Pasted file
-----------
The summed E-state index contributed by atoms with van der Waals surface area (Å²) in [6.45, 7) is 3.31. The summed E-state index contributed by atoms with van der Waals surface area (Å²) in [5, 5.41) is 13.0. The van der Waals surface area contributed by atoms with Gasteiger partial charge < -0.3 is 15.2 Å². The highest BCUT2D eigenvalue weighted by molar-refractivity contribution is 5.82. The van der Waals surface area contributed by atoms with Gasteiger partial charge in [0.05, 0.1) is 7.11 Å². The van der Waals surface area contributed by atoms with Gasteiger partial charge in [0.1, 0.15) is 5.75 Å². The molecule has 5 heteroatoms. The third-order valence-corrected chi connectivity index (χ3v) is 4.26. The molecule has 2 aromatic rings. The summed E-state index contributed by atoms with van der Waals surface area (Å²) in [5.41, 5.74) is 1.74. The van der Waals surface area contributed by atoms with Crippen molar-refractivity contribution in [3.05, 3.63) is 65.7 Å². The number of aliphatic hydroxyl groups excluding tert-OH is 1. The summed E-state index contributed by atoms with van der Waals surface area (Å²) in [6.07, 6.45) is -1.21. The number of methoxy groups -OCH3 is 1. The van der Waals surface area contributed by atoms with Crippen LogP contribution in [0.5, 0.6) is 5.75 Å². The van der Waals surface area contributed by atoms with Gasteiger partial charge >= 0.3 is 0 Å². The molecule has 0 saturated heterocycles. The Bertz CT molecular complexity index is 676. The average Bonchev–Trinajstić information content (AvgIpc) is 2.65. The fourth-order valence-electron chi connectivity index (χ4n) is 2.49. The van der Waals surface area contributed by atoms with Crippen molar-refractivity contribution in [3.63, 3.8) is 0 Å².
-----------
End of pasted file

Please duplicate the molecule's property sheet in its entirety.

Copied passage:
The summed E-state index contributed by atoms with van der Waals surface area (Å²) in [6.45, 7) is 3.31. The summed E-state index contributed by atoms with van der Waals surface area (Å²) in [5, 5.41) is 13.0. The van der Waals surface area contributed by atoms with Gasteiger partial charge < -0.3 is 15.2 Å². The highest BCUT2D eigenvalue weighted by molar-refractivity contribution is 5.82. The van der Waals surface area contributed by atoms with Gasteiger partial charge in [0.05, 0.1) is 7.11 Å². The van der Waals surface area contributed by atoms with Gasteiger partial charge in [0.1, 0.15) is 5.75 Å². The molecule has 5 heteroatoms. The third-order valence-corrected chi connectivity index (χ3v) is 4.26. The molecule has 2 aromatic rings. The summed E-state index contributed by atoms with van der Waals surface area (Å²) in [5.41, 5.74) is 1.74. The van der Waals surface area contributed by atoms with Crippen molar-refractivity contribution in [3.05, 3.63) is 65.7 Å². The number of aliphatic hydroxyl groups excluding tert-OH is 1. The summed E-state index contributed by atoms with van der Waals surface area (Å²) in [6.07, 6.45) is -1.21. The number of methoxy groups -OCH3 is 1. The van der Waals surface area contributed by atoms with Crippen LogP contribution in [0.5, 0.6) is 5.75 Å². The van der Waals surface area contributed by atoms with Gasteiger partial charge >= 0.3 is 0 Å². The molecule has 0 saturated heterocycles. The Bertz CT molecular complexity index is 676. The average Bonchev–Trinajstić information content (AvgIpc) is 2.65. The fourth-order valence-electron chi connectivity index (χ4n) is 2.49. The van der Waals surface area contributed by atoms with Crippen molar-refractivity contribution in [3.63, 3.8) is 0 Å².